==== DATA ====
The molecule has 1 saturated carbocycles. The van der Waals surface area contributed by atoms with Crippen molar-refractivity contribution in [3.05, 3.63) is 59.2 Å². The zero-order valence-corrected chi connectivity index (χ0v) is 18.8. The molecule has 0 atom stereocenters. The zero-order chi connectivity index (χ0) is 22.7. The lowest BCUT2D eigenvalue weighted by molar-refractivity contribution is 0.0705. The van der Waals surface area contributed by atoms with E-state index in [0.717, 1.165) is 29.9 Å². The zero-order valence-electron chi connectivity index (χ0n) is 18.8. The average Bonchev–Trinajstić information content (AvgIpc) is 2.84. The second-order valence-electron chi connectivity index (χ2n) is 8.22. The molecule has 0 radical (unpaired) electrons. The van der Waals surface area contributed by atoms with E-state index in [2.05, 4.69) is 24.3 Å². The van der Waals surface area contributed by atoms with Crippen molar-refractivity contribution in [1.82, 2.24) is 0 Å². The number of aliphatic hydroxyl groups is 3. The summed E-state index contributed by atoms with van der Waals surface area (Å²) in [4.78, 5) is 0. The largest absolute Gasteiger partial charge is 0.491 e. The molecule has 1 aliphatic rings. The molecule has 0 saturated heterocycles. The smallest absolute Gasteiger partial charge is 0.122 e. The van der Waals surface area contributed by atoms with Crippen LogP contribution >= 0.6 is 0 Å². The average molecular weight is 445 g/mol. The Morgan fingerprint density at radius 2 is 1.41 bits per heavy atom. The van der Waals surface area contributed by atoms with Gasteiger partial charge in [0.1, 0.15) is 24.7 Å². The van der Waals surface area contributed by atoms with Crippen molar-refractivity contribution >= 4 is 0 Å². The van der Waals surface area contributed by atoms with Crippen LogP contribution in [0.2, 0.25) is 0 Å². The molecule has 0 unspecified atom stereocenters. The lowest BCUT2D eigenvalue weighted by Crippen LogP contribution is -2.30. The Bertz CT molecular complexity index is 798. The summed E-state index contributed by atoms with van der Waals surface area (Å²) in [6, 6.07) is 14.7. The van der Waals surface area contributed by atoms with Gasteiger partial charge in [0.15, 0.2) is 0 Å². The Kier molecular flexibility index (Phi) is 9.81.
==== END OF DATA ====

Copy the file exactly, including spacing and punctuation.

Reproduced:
The molecule has 1 saturated carbocycles. The van der Waals surface area contributed by atoms with Crippen molar-refractivity contribution in [3.05, 3.63) is 59.2 Å². The zero-order valence-corrected chi connectivity index (χ0v) is 18.8. The molecule has 0 atom stereocenters. The zero-order chi connectivity index (χ0) is 22.7. The lowest BCUT2D eigenvalue weighted by molar-refractivity contribution is 0.0705. The van der Waals surface area contributed by atoms with E-state index in [0.717, 1.165) is 29.9 Å². The zero-order valence-electron chi connectivity index (χ0n) is 18.8. The average Bonchev–Trinajstić information content (AvgIpc) is 2.84. The second-order valence-electron chi connectivity index (χ2n) is 8.22. The molecule has 0 radical (unpaired) electrons. The van der Waals surface area contributed by atoms with E-state index in [2.05, 4.69) is 24.3 Å². The van der Waals surface area contributed by atoms with Crippen molar-refractivity contribution in [1.82, 2.24) is 0 Å². The number of aliphatic hydroxyl groups is 3. The summed E-state index contributed by atoms with van der Waals surface area (Å²) in [4.78, 5) is 0. The largest absolute Gasteiger partial charge is 0.491 e. The molecule has 1 aliphatic rings. The molecule has 0 saturated heterocycles. The smallest absolute Gasteiger partial charge is 0.122 e. The van der Waals surface area contributed by atoms with Crippen LogP contribution >= 0.6 is 0 Å². The average molecular weight is 445 g/mol. The Morgan fingerprint density at radius 2 is 1.41 bits per heavy atom. The van der Waals surface area contributed by atoms with Gasteiger partial charge in [0.1, 0.15) is 24.7 Å². The van der Waals surface area contributed by atoms with Crippen molar-refractivity contribution >= 4 is 0 Å². The van der Waals surface area contributed by atoms with Crippen LogP contribution in [0.2, 0.25) is 0 Å². The molecule has 0 unspecified atom stereocenters. The lowest BCUT2D eigenvalue weighted by Crippen LogP contribution is -2.30. The Bertz CT molecular complexity index is 798. The summed E-state index contributed by atoms with van der Waals surface area (Å²) in [6, 6.07) is 14.7. The van der Waals surface area contributed by atoms with Gasteiger partial charge in [0.15, 0.2) is 0 Å². The Kier molecular flexibility index (Phi) is 9.81.